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The very basics of a terminal emulator


XTerm, st, libvte, and others. Terminal emulators. Pretty much anyone uses them – some people all day long. The big question remains, what do they do, how do they work?

Let’s write a very basic terminal emulator. This has been on my TODO list for a long time. You can find my example program over here:



Where to start?

Let’s assume we’re on Linux. You have probably run the “w” command at some point. Its output looks like this:

$ w
 16:43:05 up  8:24,  2 users,  load average: 0.58, 1.06, 1.26
void     tty1      09:31    7:11m 14:12   0.00s xinit /home/...
void     pts/10    16:42    0.00s  0.02s  0.00s w

tty1” is the Linux text console where I logged in. The second line shows “pts/10” and this is the XTerm that I’m running “w” in. (It doesn’t show all the other terminals that are currently open because VTE doesn’t update utmp anymore.)

The term “pts” points us into the right direction. It even has a manpage:

$ man pts

That manpage tells you almost everything you need to know. In particular:

How do you get a master slave pair? That’s a bit tricky. The BSDs have “openpty()” which does all the work for you. suckless st uses this. The manpage says that this function is “not standardized in POSIX”, so, yeah, maybe you shouldn’t use it? Maybe it’s fine? Nobody really knows. Even musl libc has this function (and note the comment on this function being “vastly superior”).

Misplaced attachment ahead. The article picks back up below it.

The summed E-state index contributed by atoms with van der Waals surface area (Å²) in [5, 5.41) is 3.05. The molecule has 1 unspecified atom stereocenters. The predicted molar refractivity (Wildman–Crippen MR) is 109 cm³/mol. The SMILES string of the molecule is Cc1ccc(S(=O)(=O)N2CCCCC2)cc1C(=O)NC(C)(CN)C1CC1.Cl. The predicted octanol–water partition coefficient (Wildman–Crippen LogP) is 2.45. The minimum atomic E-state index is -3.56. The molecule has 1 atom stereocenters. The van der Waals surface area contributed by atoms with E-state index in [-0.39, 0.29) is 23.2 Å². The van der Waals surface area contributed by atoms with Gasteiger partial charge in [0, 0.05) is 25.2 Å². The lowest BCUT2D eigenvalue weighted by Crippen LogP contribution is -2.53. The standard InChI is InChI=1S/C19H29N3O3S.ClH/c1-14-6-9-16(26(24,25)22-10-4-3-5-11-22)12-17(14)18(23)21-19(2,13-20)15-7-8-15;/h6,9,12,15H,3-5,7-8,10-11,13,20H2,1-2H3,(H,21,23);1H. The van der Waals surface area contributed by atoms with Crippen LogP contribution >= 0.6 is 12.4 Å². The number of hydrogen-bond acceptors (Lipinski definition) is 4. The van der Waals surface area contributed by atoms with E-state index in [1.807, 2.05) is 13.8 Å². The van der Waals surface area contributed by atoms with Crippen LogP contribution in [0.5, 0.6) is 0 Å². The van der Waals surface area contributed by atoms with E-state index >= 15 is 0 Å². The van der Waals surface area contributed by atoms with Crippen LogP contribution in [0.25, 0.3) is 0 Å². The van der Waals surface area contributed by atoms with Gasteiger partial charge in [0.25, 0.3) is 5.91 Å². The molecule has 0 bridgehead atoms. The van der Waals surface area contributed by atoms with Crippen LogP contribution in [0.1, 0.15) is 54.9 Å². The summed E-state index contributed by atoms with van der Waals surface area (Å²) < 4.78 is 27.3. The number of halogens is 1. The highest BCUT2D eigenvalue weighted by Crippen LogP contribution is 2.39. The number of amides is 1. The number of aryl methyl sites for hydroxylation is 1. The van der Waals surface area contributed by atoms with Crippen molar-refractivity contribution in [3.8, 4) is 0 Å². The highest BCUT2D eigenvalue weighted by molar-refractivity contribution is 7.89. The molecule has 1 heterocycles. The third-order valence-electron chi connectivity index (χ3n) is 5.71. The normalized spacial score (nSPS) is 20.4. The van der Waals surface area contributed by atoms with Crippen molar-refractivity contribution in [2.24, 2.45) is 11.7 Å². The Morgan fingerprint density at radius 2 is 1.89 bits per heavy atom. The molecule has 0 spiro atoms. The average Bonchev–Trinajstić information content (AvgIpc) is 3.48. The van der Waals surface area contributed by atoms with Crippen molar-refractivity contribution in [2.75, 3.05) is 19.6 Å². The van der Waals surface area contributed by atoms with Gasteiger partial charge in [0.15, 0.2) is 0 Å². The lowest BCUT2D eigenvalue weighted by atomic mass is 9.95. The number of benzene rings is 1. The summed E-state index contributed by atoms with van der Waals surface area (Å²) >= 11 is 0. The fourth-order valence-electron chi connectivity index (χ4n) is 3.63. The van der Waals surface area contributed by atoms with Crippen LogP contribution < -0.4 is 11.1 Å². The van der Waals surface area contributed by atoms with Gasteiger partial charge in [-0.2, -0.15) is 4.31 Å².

For my little example program, I went with “posix_openpt()”. It has a different interface and requires you to do more work. It goes like this:

I’m not 100% sure why we need this little dance. The interface of “openpty()” feels a lot better.

Okay then. Run these three calls and you have a pair of master and slave file descriptors. It’s done in the “pt_pair()” function in my example program.

Connecting a child process to your terminal

You basically have to do this:

p = fork();
if (p == 0)

    if (ioctl(pty->slave, TIOCSCTTY, NULL) == -1)
        return false;

    dup2(pty->slave, 0);
    dup2(pty->slave, 1);
    dup2(pty->slave, 2);

    execle("/bin/sh", "/bin/sh", NULL, env);

You do a fork to get a new process that inherits virtually all properties of the parent. In our child, we close the master file descriptor. The child will operate only with the slave, so we “copy” the slave file descriptor to stdin, stdout and stderr. This allows the shell to talk to us.